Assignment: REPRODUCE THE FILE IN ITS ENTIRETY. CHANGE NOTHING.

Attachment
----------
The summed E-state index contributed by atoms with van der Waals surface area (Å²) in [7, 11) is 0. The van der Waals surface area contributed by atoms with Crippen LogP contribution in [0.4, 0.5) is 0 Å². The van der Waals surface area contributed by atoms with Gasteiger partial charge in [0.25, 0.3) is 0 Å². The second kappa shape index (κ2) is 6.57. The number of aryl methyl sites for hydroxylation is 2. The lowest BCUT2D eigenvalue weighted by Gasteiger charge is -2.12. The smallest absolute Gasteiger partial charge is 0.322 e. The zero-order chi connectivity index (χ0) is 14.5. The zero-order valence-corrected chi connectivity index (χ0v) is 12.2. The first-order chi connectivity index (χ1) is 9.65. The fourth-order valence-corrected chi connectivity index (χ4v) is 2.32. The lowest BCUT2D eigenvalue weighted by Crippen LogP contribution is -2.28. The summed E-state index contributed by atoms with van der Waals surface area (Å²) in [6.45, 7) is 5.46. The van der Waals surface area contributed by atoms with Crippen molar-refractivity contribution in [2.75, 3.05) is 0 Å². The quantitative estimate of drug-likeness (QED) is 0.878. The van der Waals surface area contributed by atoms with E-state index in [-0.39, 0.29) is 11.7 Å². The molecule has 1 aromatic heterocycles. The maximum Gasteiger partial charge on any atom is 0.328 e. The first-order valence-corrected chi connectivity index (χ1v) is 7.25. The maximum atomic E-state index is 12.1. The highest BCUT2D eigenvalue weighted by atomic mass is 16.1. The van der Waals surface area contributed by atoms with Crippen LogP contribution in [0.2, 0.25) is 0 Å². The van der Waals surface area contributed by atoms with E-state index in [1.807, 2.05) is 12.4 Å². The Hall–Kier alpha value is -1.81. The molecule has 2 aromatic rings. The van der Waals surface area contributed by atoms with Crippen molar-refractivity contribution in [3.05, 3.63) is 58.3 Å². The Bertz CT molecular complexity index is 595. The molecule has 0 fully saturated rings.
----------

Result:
The summed E-state index contributed by atoms with van der Waals surface area (Å²) in [7, 11) is 0. The van der Waals surface area contributed by atoms with Crippen LogP contribution in [0.4, 0.5) is 0 Å². The van der Waals surface area contributed by atoms with Gasteiger partial charge in [0.25, 0.3) is 0 Å². The second kappa shape index (κ2) is 6.57. The number of aryl methyl sites for hydroxylation is 2. The lowest BCUT2D eigenvalue weighted by Gasteiger charge is -2.12. The smallest absolute Gasteiger partial charge is 0.322 e. The zero-order chi connectivity index (χ0) is 14.5. The zero-order valence-corrected chi connectivity index (χ0v) is 12.2. The first-order chi connectivity index (χ1) is 9.65. The fourth-order valence-corrected chi connectivity index (χ4v) is 2.32. The lowest BCUT2D eigenvalue weighted by Crippen LogP contribution is -2.28. The summed E-state index contributed by atoms with van der Waals surface area (Å²) in [6.45, 7) is 5.46. The van der Waals surface area contributed by atoms with Crippen molar-refractivity contribution in [2.75, 3.05) is 0 Å². The quantitative estimate of drug-likeness (QED) is 0.878. The van der Waals surface area contributed by atoms with E-state index in [-0.39, 0.29) is 11.7 Å². The molecule has 1 aromatic heterocycles. The maximum Gasteiger partial charge on any atom is 0.328 e. The first-order valence-corrected chi connectivity index (χ1v) is 7.25. The maximum atomic E-state index is 12.1. The highest BCUT2D eigenvalue weighted by atomic mass is 16.1. The van der Waals surface area contributed by atoms with Crippen LogP contribution in [0.2, 0.25) is 0 Å². The van der Waals surface area contributed by atoms with E-state index in [1.807, 2.05) is 12.4 Å². The Hall–Kier alpha value is -1.81. The molecule has 2 aromatic rings. The van der Waals surface area contributed by atoms with Crippen molar-refractivity contribution in [3.05, 3.63) is 58.3 Å². The Bertz CT molecular complexity index is 595. The molecule has 0 fully saturated rings.